Social Concerns / Themes
Anne Desbaresdes, the young wife of a wealthy director of a large enterprise, is bored in her provincial setting by the sea, when she meets an employee of her husband's factory in a cafe. She represents the upper stratum of society, longing for love, adventure, and escape, whether real or imaginary. She pursues this employee, Chauvin, questioning him about the murder they have both witnessed. Together they relate or imagine the murder, seeking an escape in violence. As they drink wine, their hands and eventually their lips touch: there is also escape in alcohol and love.
Duras plays on the oppressive nature of social gatherings in high society. Anne returns late after one of her meetings with Chauvin at the cafe. The anonymous "on" (one) is the only term used to identify the guests. As the author moves without transition to Chauvin, who is lurking in the garden, it is evident that the dinner is an empty ritual; he alone is real for her at that moment. The chapter ends with a shocking description of Anne's regurgitating "the food that had been forced on her," marking her refusal of the artificial world in which she is forced to live.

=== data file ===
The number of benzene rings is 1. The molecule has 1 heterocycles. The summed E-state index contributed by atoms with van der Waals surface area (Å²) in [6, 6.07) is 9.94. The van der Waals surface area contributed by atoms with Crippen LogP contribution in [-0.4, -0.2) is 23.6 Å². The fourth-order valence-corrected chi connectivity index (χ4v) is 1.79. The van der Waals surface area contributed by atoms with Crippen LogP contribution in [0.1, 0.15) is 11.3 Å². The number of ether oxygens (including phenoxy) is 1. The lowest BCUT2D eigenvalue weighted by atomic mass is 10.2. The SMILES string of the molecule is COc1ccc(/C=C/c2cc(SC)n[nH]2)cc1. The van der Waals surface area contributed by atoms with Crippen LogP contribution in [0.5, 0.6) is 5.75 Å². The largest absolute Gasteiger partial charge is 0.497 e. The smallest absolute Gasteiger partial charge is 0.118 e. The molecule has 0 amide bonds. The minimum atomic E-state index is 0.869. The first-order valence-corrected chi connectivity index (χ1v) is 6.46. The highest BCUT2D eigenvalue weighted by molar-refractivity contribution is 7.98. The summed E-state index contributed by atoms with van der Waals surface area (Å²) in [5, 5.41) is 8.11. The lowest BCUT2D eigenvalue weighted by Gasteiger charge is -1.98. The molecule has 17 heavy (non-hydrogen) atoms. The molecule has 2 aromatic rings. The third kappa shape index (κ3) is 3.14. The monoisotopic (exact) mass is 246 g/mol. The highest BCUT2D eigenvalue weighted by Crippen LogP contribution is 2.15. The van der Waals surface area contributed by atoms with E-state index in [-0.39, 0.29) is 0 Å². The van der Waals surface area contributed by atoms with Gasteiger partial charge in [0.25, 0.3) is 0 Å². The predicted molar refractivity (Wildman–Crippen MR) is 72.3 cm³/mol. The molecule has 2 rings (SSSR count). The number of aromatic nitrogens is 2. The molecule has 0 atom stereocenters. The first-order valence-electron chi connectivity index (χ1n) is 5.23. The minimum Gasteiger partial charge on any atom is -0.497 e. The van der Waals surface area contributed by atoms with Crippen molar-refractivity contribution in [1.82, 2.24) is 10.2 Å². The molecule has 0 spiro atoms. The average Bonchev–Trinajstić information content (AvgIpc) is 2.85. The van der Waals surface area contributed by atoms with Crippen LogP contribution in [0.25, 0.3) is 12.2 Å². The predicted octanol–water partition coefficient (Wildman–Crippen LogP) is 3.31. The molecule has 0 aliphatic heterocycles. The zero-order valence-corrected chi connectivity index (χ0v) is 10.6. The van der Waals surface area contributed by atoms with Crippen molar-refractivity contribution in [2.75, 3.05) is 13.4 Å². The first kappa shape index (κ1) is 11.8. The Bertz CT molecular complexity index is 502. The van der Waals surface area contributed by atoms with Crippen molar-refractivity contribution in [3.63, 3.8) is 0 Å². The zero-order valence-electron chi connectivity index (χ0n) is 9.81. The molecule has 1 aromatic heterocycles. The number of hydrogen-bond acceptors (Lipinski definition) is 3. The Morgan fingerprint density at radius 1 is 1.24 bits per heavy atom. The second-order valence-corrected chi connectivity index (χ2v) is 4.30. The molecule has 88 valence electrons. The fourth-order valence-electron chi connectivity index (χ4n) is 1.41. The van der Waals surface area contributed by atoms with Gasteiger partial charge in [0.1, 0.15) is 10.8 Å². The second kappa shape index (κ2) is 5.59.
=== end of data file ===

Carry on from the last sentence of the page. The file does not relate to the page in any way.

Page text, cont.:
One critic points to the importance of the symbolic refusal to conform expressed in the child's inability to perform the sonatina thrust upon him by the music teacher. He notes that Anne secretly rejoices; she takes "secret pleasure in the obstinate refusal of her son to learn, to conform, which she associates with her own stifled desire to escape the conventionality and humdrum of an empty existence as wife of a rich industrialist."